UN Women launches new programme to address the gender inequality of risk at international conference on disaster risk reduction
The Deputy Executive Director of UN Women, Yannick Glemarec, will participate at the fifth Global Platform for Disaster Risk Reduction (24-26 May) in Cancun, Mexico, which will convene more than 5,000 delegates to discuss how to prevent disasters and reduce the loss of lives, as well as economic and infrastructure losses.
Disasters affect women, girls, boys and men differently. Research shows that women and girls are most vulnerable to disasters and more likely to die than men in disasters—for instance, at the 2004 Indian Ocean Tsunami, women and children made up 77 per cent of the victims in Indonesia. At the same time, women and girls have unique roles in resilience building, disaster response and recovery. They are often the first responders when disaster strikes, tending to the needs of their families and communities and coping with the adverse impact on their livelihood and possessions.
During the event, UN Women will launch its new flagship programme “Gender Inequality of Risk”, in partnership with the United Nations International Strategy for Disaster Reduction (UNISDR) and the International Federation of Red Cross (IFRC) to reduce the loss of lives and livelihoods and to enhance the resilience of communities to natural hazards in a changing climate.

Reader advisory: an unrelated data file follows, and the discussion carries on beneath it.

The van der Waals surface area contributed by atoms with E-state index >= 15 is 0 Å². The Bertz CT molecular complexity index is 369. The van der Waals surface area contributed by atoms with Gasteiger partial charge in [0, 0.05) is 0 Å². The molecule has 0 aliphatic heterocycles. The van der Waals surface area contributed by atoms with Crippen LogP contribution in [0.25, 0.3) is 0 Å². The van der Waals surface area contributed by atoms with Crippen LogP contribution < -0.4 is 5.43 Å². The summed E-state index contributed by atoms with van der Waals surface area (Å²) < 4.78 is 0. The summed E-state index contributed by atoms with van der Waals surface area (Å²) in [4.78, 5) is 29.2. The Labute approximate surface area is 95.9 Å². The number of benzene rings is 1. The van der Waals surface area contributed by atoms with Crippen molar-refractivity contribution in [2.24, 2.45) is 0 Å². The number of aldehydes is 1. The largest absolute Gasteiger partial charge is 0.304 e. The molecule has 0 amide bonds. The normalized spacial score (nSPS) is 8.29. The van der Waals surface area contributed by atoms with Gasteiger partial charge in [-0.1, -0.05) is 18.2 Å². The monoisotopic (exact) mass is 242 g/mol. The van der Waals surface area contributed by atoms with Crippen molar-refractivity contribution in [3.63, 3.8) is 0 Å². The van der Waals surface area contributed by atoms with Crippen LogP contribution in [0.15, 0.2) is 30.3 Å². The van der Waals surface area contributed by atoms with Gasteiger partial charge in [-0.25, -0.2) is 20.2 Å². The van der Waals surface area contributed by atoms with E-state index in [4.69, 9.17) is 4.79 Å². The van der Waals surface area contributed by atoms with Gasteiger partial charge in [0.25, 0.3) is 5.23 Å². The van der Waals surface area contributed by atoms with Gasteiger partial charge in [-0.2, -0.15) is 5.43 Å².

The launch event will be opened by the UN Deputy Secretary-General Amina Mohamed, followed by a video address by Tarja Halonen, former President of Finland, and a keynote speech by Inonge M.Wina, Vice President of the Zambia, among other high-level participants.
Women are often absent from the development of disaster risk reduction strategies and decision-making processes and when present, their voices are seldom heard. The new partnership will open channels for women’s leadership and participation in disaster risk reduction and resilience building .
The programme will also aim to support women’s access to recovery services and products such as micro insurance, disaster compensation and social protection; help them adapt to alternative livelihoods that can withstand hazards; and ensure that women are better prepared when disaster strikes by increasing their access to early warning instruments and protection systems.
Lack of data and gender analysis makes it hard to identify the separate needs and vulnerabilities of women, girls, men and boys. The new programme will also aim to increase availability and quality of gender disaggregated data.
Deputy Executive Director Glemarec will also take part in the “Sendai Framework Monitor Prototype Consultation” special session, featuring a presentation of the Sendai Framework Monitor prototype. The experiences of countries and one regional intergovernmental entity, which piloted the prototype, will also be shared.